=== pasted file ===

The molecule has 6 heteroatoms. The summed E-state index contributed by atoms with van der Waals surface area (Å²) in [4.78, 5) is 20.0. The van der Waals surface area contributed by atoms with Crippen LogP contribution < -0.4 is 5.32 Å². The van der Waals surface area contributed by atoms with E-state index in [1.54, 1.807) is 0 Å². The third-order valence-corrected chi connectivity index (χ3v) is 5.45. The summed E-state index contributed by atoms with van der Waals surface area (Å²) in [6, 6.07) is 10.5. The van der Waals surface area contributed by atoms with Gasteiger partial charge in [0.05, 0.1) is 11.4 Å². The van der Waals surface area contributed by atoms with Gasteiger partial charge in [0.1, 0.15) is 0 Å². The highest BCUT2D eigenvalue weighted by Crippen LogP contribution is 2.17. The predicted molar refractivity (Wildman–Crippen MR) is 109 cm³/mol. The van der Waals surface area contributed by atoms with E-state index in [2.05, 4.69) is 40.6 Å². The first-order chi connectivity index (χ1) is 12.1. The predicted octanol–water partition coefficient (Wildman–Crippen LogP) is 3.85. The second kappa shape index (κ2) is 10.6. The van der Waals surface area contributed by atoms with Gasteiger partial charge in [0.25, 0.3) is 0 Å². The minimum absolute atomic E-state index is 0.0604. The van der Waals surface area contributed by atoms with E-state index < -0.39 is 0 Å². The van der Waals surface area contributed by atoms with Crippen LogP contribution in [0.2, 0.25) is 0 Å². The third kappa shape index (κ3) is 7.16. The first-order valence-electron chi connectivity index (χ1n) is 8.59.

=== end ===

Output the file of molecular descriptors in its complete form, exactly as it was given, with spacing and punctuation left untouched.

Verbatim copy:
The molecule has 6 heteroatoms. The summed E-state index contributed by atoms with van der Waals surface area (Å²) in [4.78, 5) is 20.0. The van der Waals surface area contributed by atoms with Crippen LogP contribution < -0.4 is 5.32 Å². The van der Waals surface area contributed by atoms with E-state index in [1.54, 1.807) is 0 Å². The third-order valence-corrected chi connectivity index (χ3v) is 5.45. The summed E-state index contributed by atoms with van der Waals surface area (Å²) in [6, 6.07) is 10.5. The van der Waals surface area contributed by atoms with Gasteiger partial charge in [0.05, 0.1) is 11.4 Å². The van der Waals surface area contributed by atoms with Gasteiger partial charge in [0.1, 0.15) is 0 Å². The highest BCUT2D eigenvalue weighted by Crippen LogP contribution is 2.17. The predicted molar refractivity (Wildman–Crippen MR) is 109 cm³/mol. The van der Waals surface area contributed by atoms with E-state index in [2.05, 4.69) is 40.6 Å². The first-order chi connectivity index (χ1) is 12.1. The predicted octanol–water partition coefficient (Wildman–Crippen LogP) is 3.85. The second kappa shape index (κ2) is 10.6. The van der Waals surface area contributed by atoms with Gasteiger partial charge in [0.25, 0.3) is 0 Å². The minimum absolute atomic E-state index is 0.0604. The van der Waals surface area contributed by atoms with E-state index < -0.39 is 0 Å². The van der Waals surface area contributed by atoms with Crippen LogP contribution in [0.2, 0.25) is 0 Å². The third kappa shape index (κ3) is 7.16. The first-order valence-electron chi connectivity index (χ1n) is 8.59.